Turn of the Screw

“What we are told about Archimedes is a mix of a few hard facts and many legends,” Sherman Stein of the University of California, Davis notes in his book Archimedes: What Did He Do Besides Cry Eureka?

A three-bladed Archimedes screw. Courtesy of Chris Rorres.

I was reminded of that statement when my son Kenneth and I recently visited a bookstore and happened to hear the children’s storyteller Jim Weiss. In a highly entertaining, evocative manner, he narrated the famous tale of how Archimedes of Syracuse (287–212 BC) used the displacement of water to uncover a scam, demonstrating that a wreath-shaped crown actually consisted of a mixture of silver and gold rather than pure gold.

The first known appearance of the story of this feat is in the writings of the Roman architect and engineer Vitruvius, who lived in the first century BC.

“While Archimedes was turning the problem over, he chanced to come to the place of bathing, and there, as he was sitting down in the tub, he noticed that the amount of water which flowed over the tub was equal to the amount by which his body was immersed. This showed him a means of solving the problem, and he did not delay, but in his joy leapt out of the tub and, rushing naked towards his home, he cried out with a loud voice that he had found what he sought,” Vitruvius recounted in the book De Architectura.

As told by Vitruvius, the tale has some implausible features. It seems unlikely, for example, that Archimedes had measuring equipment of sufficient accuracy to detect the rather small difference in displacement between a crown made of pure gold and one fashioned from alloyed gold. See http://www.mcs.drexel.edu/~crorres/Archimedes/Crown/CrownIntro.html for additional details.

Elsewhere in his book, Vitruvius gives a detailed description of the Archimedes screw, an ingenious device used to lift water for irrigation or drainage. Although this ancient machine is often attributed to Archimedes, it isn’t clear whether he was its inventor. On the other hand, there is no known mention of the device before his time.

Mathematician Chris Rorres of Drexel University in Philadelphia has taken a close look at Vitruvius’s specifications for constructing an Archimedes screw.

Construction of the screw begins with a tree trunk shaped into a cylindrical core, whose length is 16 times its diameter. Eight intertwined helical blades are then attached to the core, each blade having a width equal to the core’s radius. The period, or “pitch,” of these blades equals the cylindrical core’s circumference. An outer covering of wooden planks encloses the mechanism. The screw is then mounted so that it is tilted in the direction of the hypotenuse of a 3-4-5 right-angled triangle. The bottom end is immersed in a basin of water. Rotating the screw raises water from the basin to an upper reservoir.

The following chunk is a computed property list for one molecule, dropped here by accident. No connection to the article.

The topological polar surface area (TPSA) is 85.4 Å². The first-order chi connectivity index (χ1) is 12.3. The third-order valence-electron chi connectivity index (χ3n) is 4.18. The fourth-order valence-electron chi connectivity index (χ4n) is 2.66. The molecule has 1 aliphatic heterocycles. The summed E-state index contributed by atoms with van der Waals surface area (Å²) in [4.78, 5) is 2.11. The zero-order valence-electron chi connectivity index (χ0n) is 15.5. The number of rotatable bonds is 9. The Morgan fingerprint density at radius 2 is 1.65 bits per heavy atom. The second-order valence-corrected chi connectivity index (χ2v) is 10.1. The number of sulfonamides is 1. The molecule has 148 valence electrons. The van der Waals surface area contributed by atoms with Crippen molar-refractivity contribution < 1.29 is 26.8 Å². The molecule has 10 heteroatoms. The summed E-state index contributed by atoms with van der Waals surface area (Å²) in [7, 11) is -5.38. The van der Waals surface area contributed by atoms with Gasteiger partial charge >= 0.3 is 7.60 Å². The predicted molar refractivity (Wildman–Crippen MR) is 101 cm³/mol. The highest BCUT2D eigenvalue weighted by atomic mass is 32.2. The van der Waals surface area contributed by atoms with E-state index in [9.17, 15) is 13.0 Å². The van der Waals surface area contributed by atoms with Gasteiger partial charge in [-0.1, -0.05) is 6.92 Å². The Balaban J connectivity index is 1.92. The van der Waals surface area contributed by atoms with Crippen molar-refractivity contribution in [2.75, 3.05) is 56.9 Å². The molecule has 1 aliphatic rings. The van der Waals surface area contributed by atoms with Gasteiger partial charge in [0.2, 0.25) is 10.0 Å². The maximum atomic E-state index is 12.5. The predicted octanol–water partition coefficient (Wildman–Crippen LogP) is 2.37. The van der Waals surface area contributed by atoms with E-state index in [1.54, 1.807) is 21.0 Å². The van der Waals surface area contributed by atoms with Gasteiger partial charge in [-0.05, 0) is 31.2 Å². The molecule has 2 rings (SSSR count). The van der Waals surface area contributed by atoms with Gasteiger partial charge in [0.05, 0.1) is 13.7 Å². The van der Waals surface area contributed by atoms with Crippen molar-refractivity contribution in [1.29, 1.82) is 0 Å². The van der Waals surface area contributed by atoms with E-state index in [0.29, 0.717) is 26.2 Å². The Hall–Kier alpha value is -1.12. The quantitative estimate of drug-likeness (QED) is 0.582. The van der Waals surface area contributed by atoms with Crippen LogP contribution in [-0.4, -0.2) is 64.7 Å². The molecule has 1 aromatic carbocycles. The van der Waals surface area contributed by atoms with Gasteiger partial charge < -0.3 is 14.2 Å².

“I have now described as clearly as I could, to make them better known, the principles on which wooden engines for raising water are constructed, and how they get their motion so that they may be of unlimited usefulness through their revolutions,” Vitruvius concluded.

How good was Vitruvius’s design? Rorres worked out the geometry that would maximize the amount of water delivered from a lower basin to an upper reservoir in one turn of the screw for a given outer radius of the screw.

A screw’s location and how much water is to be lifted usually determine its outer radius, length, and slope, Rorres says. Its inner radius, the number of blades, and the pitch of the blades can then be chosen to optimize the screw’s performance.

In the January ASCE Journal of Hydraulic Engineering, Rorres reports that the output of Vitruvius’s screw is fairly close to that of the optimal 8-bladed screw. In addition, its ratio of inner to outer radius is within 7 percent of the optimal value, and its pitch ratio is within 27 percent.

At the same time, “the construction lines associated with its design are much simpler than those that would be needed to construct the optimal screw,” Rorres notes. “No doubt, many generations of experience went into the design of the screw that Vitruvius described.”

Recent years have seen a revival of interest in the Archimedes screw, particularly for its proven, trouble-free design and its ability to lift debris-laden water effectively, Rorres remarks. “It has also proved valuable in installations where damage to aquatic life must be minimized.”

More Stories from Science News on Math

From the Nature Index

Paid Content